EC finds Luxembourg gave illegal tax benefits to Engie
This is illegal under EU State aid rules because it gives Engie an undue advantage. Luxembourg must now recover about €120 million in unpaid tax.
Following an in-depth investigation launched in September 2016, the Commission concluded that two sets of tax rulings issued by Luxembourg have artificially lowered Engie's tax burden in Luxembourg for about a decade, without any valid justification.
In 2008 and 2010, respectively, Engie implemented two complex intra-group financing structures for two Engie group companies in Luxembourg, Engie LNG Supply and Engie Treasury Management.
These involved a triangular transaction between Engie LNG Supply and Engie Treasury Management, respectively, and two other Engie group companies in Luxembourg.
The Commission concluded that Luxembourg's tax treatment of these financing structures did not reflect economic reality.
Tax rulings issued by Luxembourg endorsed an inconsistent treatment of the same transaction both as debt and as equity.
On this basis, the Commission concluded that the tax rulings granted a selective economic advantage to Engie by allowing the group to pay less tax than other companies subject to the same national tax rules.
In fact, the rulings enabled Engie to avoid paying any tax on 99% of the profits generated by Engie LNG Supply and Engie Treasury Management in Luxembourg.
The Commission decision concerns Luxembourg's tax treatment of the profits made by two companies in the Engie group, namely Engie LNG Supply (whichbuys, sells and trades liquefied natural gas and related products in Luxembourg) and Engie Treasury Management (which manages internal financing within the Engie group).
Both are Luxembourg-incorporated companies that are fully-owned by the Engie group and ultimately controlled by Engie S.A. in France.
In 2008, Engie put in place a complex hybrid convertible loan structure between three Engie group companies. This triangular structure financed Engie LNG Supply's acquisition of Engie's existing gas trading business in Luxembourg.
- The financing was provided by Engie LNG Holding to Engie LNG Supply via an intermediary.
- Engie LNG Supply treated this transaction as a debt: it made significant deductions from its taxable profits, as if it owed interest under a loan. These deductions accounted for 99% of Engie LNG Supply's profits.
- However, no payments were actually made to the intermediary or Engie LNG Holding.
- Instead, these profits were parked in Engie LNG Supply until Engie decided to convert the loan.
At that moment, the intermediary received these parked profits in the form of shares, which they would th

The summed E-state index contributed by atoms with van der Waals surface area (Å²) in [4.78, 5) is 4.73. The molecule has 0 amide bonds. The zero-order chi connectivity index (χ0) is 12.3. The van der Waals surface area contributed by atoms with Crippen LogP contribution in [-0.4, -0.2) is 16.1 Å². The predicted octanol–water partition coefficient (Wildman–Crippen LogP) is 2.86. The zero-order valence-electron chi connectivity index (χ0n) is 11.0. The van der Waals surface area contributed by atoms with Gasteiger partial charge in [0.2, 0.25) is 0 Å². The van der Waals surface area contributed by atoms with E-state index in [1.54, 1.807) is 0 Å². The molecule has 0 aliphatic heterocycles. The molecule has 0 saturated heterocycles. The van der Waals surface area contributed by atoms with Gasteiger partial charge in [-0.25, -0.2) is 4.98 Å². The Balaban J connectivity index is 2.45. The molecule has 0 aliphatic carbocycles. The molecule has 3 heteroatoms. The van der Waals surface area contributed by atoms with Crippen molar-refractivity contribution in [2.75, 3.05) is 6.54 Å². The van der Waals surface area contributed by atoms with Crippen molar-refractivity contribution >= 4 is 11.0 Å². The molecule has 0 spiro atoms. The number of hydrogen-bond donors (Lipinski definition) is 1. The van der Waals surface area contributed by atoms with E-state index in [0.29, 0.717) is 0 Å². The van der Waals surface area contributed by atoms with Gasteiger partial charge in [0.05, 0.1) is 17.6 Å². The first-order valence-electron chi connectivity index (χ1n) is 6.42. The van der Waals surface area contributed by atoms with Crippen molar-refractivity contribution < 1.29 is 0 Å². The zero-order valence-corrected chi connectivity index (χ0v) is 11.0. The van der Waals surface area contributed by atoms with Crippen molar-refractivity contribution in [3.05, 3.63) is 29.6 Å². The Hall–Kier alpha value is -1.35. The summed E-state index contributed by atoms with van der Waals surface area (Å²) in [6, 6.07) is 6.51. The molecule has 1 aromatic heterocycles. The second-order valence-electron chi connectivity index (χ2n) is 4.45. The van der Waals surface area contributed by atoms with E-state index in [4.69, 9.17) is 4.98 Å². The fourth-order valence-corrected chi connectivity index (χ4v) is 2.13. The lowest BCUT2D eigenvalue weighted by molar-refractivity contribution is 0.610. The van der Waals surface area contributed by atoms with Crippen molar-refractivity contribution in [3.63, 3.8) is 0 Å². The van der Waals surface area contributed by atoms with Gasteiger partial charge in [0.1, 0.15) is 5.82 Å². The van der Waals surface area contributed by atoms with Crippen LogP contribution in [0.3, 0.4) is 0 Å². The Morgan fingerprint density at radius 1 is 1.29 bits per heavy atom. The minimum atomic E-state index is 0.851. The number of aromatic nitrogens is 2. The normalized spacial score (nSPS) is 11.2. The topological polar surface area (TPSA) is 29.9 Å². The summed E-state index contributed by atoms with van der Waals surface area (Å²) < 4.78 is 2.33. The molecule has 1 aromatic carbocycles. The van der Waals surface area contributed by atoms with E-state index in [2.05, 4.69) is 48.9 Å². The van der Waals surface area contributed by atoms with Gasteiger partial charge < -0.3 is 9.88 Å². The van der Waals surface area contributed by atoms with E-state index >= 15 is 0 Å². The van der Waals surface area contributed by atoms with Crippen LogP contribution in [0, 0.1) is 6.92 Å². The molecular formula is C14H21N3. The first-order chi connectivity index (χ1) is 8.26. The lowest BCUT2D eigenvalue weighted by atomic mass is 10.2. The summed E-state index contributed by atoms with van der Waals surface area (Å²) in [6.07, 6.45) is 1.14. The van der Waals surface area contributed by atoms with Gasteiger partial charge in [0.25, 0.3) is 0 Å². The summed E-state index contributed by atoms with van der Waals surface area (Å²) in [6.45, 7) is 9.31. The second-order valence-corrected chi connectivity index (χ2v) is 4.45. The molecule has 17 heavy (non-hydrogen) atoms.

n pass on to Engie LNG Holding. Engie LNG Holding then cancelled these shares to receive in cash the profits made by Engie LNG Supply.
This structure enabled the treatment of the same financing both as debt (from the perspective of Engie LNG Supply) and as an investment in return for shares (from the perspective of Engie LNG Holding). As a result, LNG Supply only paid taxes on about 1% of its profits.
The remaining 99% were not taxed neither at the level of LNG Supply nor at the level of Engie LNG Holding, which received these profits in the form of shares.
Income from shares is exempted from taxation under standard Luxembourg tax law (as it is in many other countries).
In other words, for about a decade, Engie's effective tax rate on these profits in Luxembourg was less than 0.3%. This structure was endorsed by Luxembourg under a tax ruling granted in 2008 (which was amended a number of times).
In 2010, Engie put in place the same structure between Engie Treasury Management and Compagnie Européenne de Financement (C.E.F). This was also endorsed by Luxembourg under a separate tax ruling.
The role of EU State aid control is to ensure that Member States do not give selected companies a better tax treatment than others, via tax rulings or otherwise.
The Commission's State aid investigation concluded that the Luxembourg tax rulings gave Engie a significant competitive advantage in Luxembourg. It does not call into question the general tax regime of Luxembourg.
In particular, the Commission found that the tax rulings endorsed an inconsistent tax treatment of the same structure leading to non-taxation at all levels.
Engie LNG Supply and Engie Treasury Management each significantly reduce their taxable profits in Luxembourg by deducting expenses similar to interest payments for a loan.
At the same time, Engie LNG Holding and C.E.F. avoid paying any tax because Luxembourg tax rules exempt income from equity investments from taxation.
This is a more favourable treatment than under the standard Luxembourg tax rules, which exempt from taxation income received by a shareholder from its subsidiary, provided that income is in general taxed at the level of the subsidiary.
On this basis, the Commission concluded that the tax rulings issued by Luxembourg gave a selective advantage to the Engie group which could not be justified.
Therefore, the Commission decision found that Luxembourg's tax treatment of Engie endorsed by the tax rulings is illegal under EU State aid rules. ■